Although American States' all or nothing approach is appealing, it does not recognize the jurisprudence this court has established regarding the tortious nature of a bad faith claim nor does it recognize that insurers have a general duty of good faith in their actions with their insureds. Tank v. State Farm Fire Cas. Co., 105 Wn.2d 381, 385-86, 715 P.2d 1133 (1986) ("The duty to act in good faith or liability for acting in bad faith generally refers to the same obligation. . . . the fiduciary relationship existing between the insurer and insured. . . . . This fiduciary relationship . . . implies more than `honesty and lawfulness of purpose'. . . . It implies `a broad obligation of fair dealing' and a responsibility to give `equal consideration' to the insured's interests.") (emphasis added) (quoting Tyler v. Grange Ins. Ass'n, 3 Wn. App. 167, 173, 177, 473 P.2d 193 (1970)). See also Fireman's Fund Ins. Cos. v. Alaskan Pride Partnership, 106 F.3d 1465, 1470 (9th Cir. 1997) (insurer's reliance on First Circuit Court of Appeals case holding that failure to conduct a reasonable investigation could not alone support a finding of bad faith is "misplaced" because "[t]hat is not true of Washington law").
Under American States' proposed rule, insurers would have a duty of good faith toward their insureds only when coverage was required. That reasoning begs the question and runs counter to our previous holdings.
In 1997, the Court of Appeals decided Farrington Corp. v. Commonwealth Land Title Ins. Co., 86 Wn. App. 399, 936 P.2d 1157 (1997). The Court held that although material issues of fact existed as to whether Commonwealth conducted a reasonable investigation, Farrington could not bring a bad faith claim because the policy provided no coverage. Farrington, 86 Wn. App. at 405. Farrington is inconsistent with our holding in this case and, to the extent it stands for a proposition counter to our holding, it is overruled.
This is not to say an insurer is required to pay claims which are not covered by the contract or take other actions inconsistent with the contract. Of course, insurance companies, like every other organization, are going to make some mistakes. As long as the insurance company acts with honesty, bases its decision on adequate information, and does not overemphasize its own interests, an insured is not entitled to base a bad faith or CPA claim against its insurer on the basis of a good faith mistake.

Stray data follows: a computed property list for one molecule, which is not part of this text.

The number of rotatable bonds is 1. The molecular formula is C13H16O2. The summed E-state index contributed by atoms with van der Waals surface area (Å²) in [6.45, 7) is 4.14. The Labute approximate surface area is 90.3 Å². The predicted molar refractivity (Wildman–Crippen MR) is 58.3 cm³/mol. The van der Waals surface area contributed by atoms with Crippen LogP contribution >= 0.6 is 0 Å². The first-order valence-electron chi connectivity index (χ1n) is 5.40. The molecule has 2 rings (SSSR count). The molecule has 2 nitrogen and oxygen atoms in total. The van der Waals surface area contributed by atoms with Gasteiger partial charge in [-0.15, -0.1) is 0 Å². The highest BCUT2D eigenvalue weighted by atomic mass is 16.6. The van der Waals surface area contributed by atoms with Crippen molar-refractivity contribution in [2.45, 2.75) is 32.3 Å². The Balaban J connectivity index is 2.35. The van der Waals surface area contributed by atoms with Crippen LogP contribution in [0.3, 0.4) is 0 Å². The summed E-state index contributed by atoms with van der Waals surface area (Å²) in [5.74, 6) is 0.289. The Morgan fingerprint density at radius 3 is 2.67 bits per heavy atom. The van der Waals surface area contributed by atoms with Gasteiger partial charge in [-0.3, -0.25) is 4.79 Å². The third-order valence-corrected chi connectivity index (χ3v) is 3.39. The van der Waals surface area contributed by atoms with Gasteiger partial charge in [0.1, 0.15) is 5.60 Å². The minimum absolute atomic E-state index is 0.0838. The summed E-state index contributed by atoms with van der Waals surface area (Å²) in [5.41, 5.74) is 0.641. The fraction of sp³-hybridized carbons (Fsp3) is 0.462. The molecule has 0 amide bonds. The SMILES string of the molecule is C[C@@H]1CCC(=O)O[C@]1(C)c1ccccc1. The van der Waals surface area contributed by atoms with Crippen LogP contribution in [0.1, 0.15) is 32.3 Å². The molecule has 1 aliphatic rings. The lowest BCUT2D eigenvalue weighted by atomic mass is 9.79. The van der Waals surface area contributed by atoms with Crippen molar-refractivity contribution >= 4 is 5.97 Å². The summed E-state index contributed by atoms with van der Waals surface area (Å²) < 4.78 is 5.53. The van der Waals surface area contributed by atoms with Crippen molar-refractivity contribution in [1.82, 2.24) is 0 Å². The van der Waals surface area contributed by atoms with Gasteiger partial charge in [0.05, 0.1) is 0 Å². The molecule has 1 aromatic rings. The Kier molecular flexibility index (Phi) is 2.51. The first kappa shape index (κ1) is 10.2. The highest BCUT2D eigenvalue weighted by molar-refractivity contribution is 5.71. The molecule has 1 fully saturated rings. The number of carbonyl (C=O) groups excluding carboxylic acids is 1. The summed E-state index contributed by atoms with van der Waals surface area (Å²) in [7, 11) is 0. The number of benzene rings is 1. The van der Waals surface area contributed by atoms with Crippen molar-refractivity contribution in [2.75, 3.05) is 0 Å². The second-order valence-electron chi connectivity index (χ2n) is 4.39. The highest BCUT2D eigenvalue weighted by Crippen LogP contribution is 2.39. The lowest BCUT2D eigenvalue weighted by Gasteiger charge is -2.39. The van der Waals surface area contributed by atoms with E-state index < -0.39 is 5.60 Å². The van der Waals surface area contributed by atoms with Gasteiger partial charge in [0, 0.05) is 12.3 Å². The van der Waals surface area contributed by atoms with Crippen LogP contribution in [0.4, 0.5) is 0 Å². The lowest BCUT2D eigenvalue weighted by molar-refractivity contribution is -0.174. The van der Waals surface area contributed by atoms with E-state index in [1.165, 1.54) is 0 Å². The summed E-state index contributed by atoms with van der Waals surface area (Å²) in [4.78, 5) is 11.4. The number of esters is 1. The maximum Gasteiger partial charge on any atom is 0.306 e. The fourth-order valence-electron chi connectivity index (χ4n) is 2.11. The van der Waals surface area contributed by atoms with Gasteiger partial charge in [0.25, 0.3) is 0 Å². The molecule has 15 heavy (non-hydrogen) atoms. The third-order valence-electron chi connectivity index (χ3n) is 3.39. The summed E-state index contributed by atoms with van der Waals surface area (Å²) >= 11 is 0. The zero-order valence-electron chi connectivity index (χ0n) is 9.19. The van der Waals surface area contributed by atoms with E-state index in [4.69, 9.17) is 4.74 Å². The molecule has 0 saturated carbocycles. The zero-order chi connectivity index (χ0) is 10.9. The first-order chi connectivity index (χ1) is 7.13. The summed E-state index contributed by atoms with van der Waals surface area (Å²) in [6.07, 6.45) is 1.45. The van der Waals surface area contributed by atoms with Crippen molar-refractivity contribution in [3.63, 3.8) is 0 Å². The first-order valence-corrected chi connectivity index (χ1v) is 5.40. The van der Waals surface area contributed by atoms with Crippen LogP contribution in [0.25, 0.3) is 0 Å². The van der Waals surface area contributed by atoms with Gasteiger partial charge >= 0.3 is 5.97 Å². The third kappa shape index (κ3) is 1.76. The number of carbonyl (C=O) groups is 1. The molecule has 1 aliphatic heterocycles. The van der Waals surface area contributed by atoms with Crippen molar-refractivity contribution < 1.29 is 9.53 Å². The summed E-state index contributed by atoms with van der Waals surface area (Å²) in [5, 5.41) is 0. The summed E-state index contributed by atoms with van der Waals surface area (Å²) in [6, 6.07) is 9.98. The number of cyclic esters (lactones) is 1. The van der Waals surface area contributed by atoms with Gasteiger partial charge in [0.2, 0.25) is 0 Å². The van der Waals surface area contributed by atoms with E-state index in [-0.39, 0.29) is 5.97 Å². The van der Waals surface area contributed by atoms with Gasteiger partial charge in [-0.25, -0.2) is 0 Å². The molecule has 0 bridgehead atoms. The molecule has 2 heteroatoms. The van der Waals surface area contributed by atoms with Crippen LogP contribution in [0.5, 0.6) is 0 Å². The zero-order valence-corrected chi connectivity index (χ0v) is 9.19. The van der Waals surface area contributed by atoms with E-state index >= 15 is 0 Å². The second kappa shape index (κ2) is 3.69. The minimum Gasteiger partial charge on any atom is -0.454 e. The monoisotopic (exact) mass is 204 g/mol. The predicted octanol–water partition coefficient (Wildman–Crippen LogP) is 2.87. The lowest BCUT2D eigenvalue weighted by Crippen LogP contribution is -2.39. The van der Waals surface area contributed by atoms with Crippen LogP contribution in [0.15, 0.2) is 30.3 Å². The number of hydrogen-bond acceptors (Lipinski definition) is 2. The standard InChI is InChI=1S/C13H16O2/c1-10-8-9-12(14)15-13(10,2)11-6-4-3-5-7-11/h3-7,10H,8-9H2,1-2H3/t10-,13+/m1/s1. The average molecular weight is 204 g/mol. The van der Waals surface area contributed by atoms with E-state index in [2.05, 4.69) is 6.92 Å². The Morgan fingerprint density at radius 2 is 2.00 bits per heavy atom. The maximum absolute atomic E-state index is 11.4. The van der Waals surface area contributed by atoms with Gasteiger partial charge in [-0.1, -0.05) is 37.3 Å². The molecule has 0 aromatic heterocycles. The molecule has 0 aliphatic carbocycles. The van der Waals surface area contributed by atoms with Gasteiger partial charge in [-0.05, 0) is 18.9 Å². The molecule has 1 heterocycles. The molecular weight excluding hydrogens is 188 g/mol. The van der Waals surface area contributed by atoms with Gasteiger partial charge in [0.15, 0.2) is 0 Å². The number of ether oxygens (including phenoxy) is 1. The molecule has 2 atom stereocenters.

Here, the Court of Appeals procedural/substantive distinction is not based on the insurance contract or the insured's statutory obligations. In fact, under the insured's statutory obligations, the question becomes a precise one: either the insurer complies with those duties or it does not. When the insurer does not comply with those obligations in bad faith, a cause of action exists. We agree with one commentator who states:
The implied covenant of good faith and fair dealing in the policy should necessarily require the insurer to conduct any necessary investigation in a timely fashion and to conduct a reasonable investigation before denying coverage. In the event the insurer fails in either regard, it will have breached the covenant and, therefore, the policy.
1 ALLAN D. WINDT, INSURANCE CLAIMS DISPUTES: REPRESENTATION OF INSURANCE COMPANIES AND INSUREDS § 2.05, at 38 (3d ed. 1995)).
Issue #2 — Is There a Presumption of Harm?
[7, 8] As noted above, to maintain a cause of action based on an insurer's bad faith or CPA violation the insured must establish it was harmed. While we hold the cause of action is available to first party insureds, we decline to hold in the first party context a rebuttable presumption of harm exists once an insured acts in bad faith. While a rebuttable presumption of harm exists as a result of an insurer's bad faith act in the third party context, that is so because insurers have a heightened duty of good faith in such situations. See Tank, 105 Wn.2d at 387 ("the potential conflicts of interest between insurer and insured inherent in this type of defense [reservation of rights] mandate an even higher standard: an insurance company must fulfill an enhanced obligation to its insured as part of its duty of good faith"). Because the potential conflict of interest does not exist in the first party context, we do not think a rebuttable presumption of harm is warranted.
This is not to say that a first party insured suffers no harm when its insurer conducts a bad faith investigation of the claim. When an insurer fails to adequately investigate an insured's claim, the insured must either perform its own investigation to determine if coverage should have been provided or take no action at all. In either situation, the insured does not receive the full benefit due under its insurance contract.